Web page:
BMJ Open currently publishes articles reporting research results or study protocols. We have now expanded our scope to include cohort profiles, articles that describe major, ongoing research cohorts.
What’s the difference between a protocol, a cohort profile and a research paper?
Detailed information about cohort profiles is in our instructions for authors. In brief, cohort profiles will describe large, collaborative prospective studies that identify a group of participants and follow them for long periods. They will usually be population based, with sufficient funding to ensure their intended lifespan, and the original investigators must welcome wide use of the datasets beyond their own research group.
We will publish cohort profiles to provide information on a cohort’s establishment that goes beyond what can reasonably be described in the methods section of a research paper and to advise other researchers of existing datasets and opportunities for collaboration.
If a study has yet to begin recruiting participants, is still recruiting or is still collecting baseline data, please submit the study protocol. If you have completed baseline recruitment and have at least baseline data to publish, we would consider this a cohort profile as long as the cohort meets our other requirements.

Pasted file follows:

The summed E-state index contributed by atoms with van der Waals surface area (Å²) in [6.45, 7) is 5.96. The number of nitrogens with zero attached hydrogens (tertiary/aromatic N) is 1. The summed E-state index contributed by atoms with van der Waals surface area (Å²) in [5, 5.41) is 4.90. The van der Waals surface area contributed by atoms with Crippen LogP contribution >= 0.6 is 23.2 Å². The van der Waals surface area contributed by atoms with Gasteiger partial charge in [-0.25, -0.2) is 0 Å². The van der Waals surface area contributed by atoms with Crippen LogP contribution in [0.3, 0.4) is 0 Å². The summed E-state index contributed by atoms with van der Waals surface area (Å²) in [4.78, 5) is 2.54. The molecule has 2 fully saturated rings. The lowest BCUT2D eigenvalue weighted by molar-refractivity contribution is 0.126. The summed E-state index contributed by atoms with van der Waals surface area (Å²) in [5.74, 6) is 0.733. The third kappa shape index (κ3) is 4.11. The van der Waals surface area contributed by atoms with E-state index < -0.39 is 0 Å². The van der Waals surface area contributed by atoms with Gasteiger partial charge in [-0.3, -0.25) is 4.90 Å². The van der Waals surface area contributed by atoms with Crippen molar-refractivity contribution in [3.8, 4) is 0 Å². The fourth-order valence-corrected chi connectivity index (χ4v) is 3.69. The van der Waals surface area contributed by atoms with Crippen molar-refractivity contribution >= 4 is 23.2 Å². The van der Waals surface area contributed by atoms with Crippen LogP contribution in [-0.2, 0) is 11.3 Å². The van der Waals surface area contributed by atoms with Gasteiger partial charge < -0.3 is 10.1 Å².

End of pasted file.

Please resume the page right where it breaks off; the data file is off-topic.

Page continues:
We publish protocols to alert researchers to forthcoming research and to explain how specific research questions will be answered. Research papers are traditional results papers and should address a specific research question. Many cohort studies are conducted at a single institution by a single research group with no plans to answer further questions. Here “cohort study” is a research method. We welcome protocol and results papers for these studies but would not consider cohort profiles.
Why publish cohort profiles?
When presented with cohort studies to review, editors, peer reviewers and readers often think “exactly how were patients recruited? how representative were they of the wider population? were the questionnaires used to gather information on diet reliable?” and so on; things that too often are not well enough reported in research papers.
There is a clear advantage to publishing detailed profiles of ongoing cohort studies in an open access journal like BMJ Open, so anyone interested can easily access them when planning or appraising studies that arise from them. We hope to generate an ongoing database for answering many different research questions.
Will cohort profiles be peer-reviewed?
Cohort profiles will be externally peer-reviewed as normal, regardless of the cohort’s age or funding status and article publishing charges will apply as for research papers.